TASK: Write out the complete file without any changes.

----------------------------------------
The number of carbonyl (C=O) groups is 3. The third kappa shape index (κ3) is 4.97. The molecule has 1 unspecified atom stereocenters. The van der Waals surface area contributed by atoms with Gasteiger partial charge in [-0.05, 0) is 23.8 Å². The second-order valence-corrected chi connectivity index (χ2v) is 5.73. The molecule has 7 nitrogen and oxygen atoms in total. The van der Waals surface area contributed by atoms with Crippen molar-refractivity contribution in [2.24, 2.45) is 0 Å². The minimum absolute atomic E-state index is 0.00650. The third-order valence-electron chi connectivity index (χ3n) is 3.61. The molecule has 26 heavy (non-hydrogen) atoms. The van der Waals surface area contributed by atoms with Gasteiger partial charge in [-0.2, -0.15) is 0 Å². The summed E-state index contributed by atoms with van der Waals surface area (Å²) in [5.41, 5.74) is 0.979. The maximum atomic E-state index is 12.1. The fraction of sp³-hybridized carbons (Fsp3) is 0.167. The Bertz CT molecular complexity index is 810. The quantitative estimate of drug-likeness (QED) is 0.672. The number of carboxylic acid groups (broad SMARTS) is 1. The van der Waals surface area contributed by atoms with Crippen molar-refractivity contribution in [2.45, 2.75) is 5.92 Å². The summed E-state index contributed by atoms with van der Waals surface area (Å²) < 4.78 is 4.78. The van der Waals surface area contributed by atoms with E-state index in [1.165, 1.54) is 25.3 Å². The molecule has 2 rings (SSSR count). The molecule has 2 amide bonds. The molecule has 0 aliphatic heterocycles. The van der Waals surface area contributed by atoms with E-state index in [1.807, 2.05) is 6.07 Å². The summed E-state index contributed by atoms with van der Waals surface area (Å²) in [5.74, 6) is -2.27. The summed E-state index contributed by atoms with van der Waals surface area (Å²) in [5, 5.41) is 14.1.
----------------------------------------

The number of carbonyl (C=O) groups is 3. The third kappa shape index (κ3) is 4.97. The molecule has 1 unspecified atom stereocenters. The van der Waals surface area contributed by atoms with Gasteiger partial charge in [-0.05, 0) is 23.8 Å². The second-order valence-corrected chi connectivity index (χ2v) is 5.73. The molecule has 7 nitrogen and oxygen atoms in total. The van der Waals surface area contributed by atoms with Crippen molar-refractivity contribution in [2.24, 2.45) is 0 Å². The minimum absolute atomic E-state index is 0.00650. The third-order valence-electron chi connectivity index (χ3n) is 3.61. The molecule has 26 heavy (non-hydrogen) atoms. The van der Waals surface area contributed by atoms with Gasteiger partial charge in [-0.2, -0.15) is 0 Å². The summed E-state index contributed by atoms with van der Waals surface area (Å²) in [5.41, 5.74) is 0.979. The maximum atomic E-state index is 12.1. The fraction of sp³-hybridized carbons (Fsp3) is 0.167. The Bertz CT molecular complexity index is 810. The quantitative estimate of drug-likeness (QED) is 0.672. The number of carboxylic acid groups (broad SMARTS) is 1. The van der Waals surface area contributed by atoms with Crippen molar-refractivity contribution in [2.45, 2.75) is 5.92 Å². The summed E-state index contributed by atoms with van der Waals surface area (Å²) < 4.78 is 4.78. The van der Waals surface area contributed by atoms with E-state index in [1.165, 1.54) is 25.3 Å². The molecule has 2 rings (SSSR count). The molecule has 2 amide bonds. The molecule has 0 aliphatic heterocycles. The van der Waals surface area contributed by atoms with E-state index in [1.807, 2.05) is 6.07 Å². The summed E-state index contributed by atoms with van der Waals surface area (Å²) in [5.74, 6) is -2.27. The summed E-state index contributed by atoms with van der Waals surface area (Å²) in [5, 5.41) is 14.1.